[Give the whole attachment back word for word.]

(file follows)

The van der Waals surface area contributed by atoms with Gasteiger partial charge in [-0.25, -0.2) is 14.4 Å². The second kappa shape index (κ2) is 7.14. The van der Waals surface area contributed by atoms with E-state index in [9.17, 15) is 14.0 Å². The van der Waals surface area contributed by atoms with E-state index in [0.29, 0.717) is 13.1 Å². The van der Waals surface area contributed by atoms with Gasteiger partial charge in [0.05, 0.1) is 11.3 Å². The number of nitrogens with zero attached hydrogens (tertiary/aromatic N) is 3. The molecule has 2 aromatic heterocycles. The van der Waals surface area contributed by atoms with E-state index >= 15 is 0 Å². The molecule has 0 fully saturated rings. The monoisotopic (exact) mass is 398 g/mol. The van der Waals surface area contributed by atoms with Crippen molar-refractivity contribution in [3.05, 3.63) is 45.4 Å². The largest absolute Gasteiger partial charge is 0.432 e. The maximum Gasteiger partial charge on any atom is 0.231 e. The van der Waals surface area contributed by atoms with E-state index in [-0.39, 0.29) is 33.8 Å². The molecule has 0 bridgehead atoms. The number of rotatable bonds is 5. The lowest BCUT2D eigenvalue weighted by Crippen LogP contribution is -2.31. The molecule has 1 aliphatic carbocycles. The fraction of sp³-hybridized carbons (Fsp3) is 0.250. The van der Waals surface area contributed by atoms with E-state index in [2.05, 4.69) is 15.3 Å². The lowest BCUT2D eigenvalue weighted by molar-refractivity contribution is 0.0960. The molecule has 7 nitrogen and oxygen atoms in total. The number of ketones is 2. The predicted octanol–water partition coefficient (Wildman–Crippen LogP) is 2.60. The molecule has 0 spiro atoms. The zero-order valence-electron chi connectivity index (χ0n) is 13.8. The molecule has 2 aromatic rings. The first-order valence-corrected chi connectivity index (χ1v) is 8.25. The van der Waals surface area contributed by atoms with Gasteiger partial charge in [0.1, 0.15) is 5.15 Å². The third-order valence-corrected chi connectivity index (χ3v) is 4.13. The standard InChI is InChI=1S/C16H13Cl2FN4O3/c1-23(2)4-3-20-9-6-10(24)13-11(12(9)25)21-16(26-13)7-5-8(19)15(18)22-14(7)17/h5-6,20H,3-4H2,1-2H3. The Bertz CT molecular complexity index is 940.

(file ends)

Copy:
The van der Waals surface area contributed by atoms with Gasteiger partial charge in [-0.25, -0.2) is 14.4 Å². The second kappa shape index (κ2) is 7.14. The van der Waals surface area contributed by atoms with E-state index in [9.17, 15) is 14.0 Å². The van der Waals surface area contributed by atoms with E-state index in [0.29, 0.717) is 13.1 Å². The van der Waals surface area contributed by atoms with Gasteiger partial charge in [0.05, 0.1) is 11.3 Å². The number of nitrogens with zero attached hydrogens (tertiary/aromatic N) is 3. The molecule has 2 aromatic heterocycles. The van der Waals surface area contributed by atoms with E-state index >= 15 is 0 Å². The molecule has 0 fully saturated rings. The monoisotopic (exact) mass is 398 g/mol. The van der Waals surface area contributed by atoms with Crippen molar-refractivity contribution in [3.05, 3.63) is 45.4 Å². The largest absolute Gasteiger partial charge is 0.432 e. The maximum Gasteiger partial charge on any atom is 0.231 e. The van der Waals surface area contributed by atoms with E-state index in [-0.39, 0.29) is 33.8 Å². The molecule has 0 bridgehead atoms. The number of rotatable bonds is 5. The lowest BCUT2D eigenvalue weighted by Crippen LogP contribution is -2.31. The molecule has 1 aliphatic carbocycles. The fraction of sp³-hybridized carbons (Fsp3) is 0.250. The van der Waals surface area contributed by atoms with E-state index in [2.05, 4.69) is 15.3 Å². The lowest BCUT2D eigenvalue weighted by molar-refractivity contribution is 0.0960. The molecule has 7 nitrogen and oxygen atoms in total. The number of ketones is 2. The predicted octanol–water partition coefficient (Wildman–Crippen LogP) is 2.60. The molecule has 0 spiro atoms. The zero-order valence-electron chi connectivity index (χ0n) is 13.8. The molecule has 2 aromatic rings. The first-order valence-corrected chi connectivity index (χ1v) is 8.25. The van der Waals surface area contributed by atoms with Gasteiger partial charge in [0.1, 0.15) is 5.15 Å². The third-order valence-corrected chi connectivity index (χ3v) is 4.13. The standard InChI is InChI=1S/C16H13Cl2FN4O3/c1-23(2)4-3-20-9-6-10(24)13-11(12(9)25)21-16(26-13)7-5-8(19)15(18)22-14(7)17/h5-6,20H,3-4H2,1-2H3. The Bertz CT molecular complexity index is 940.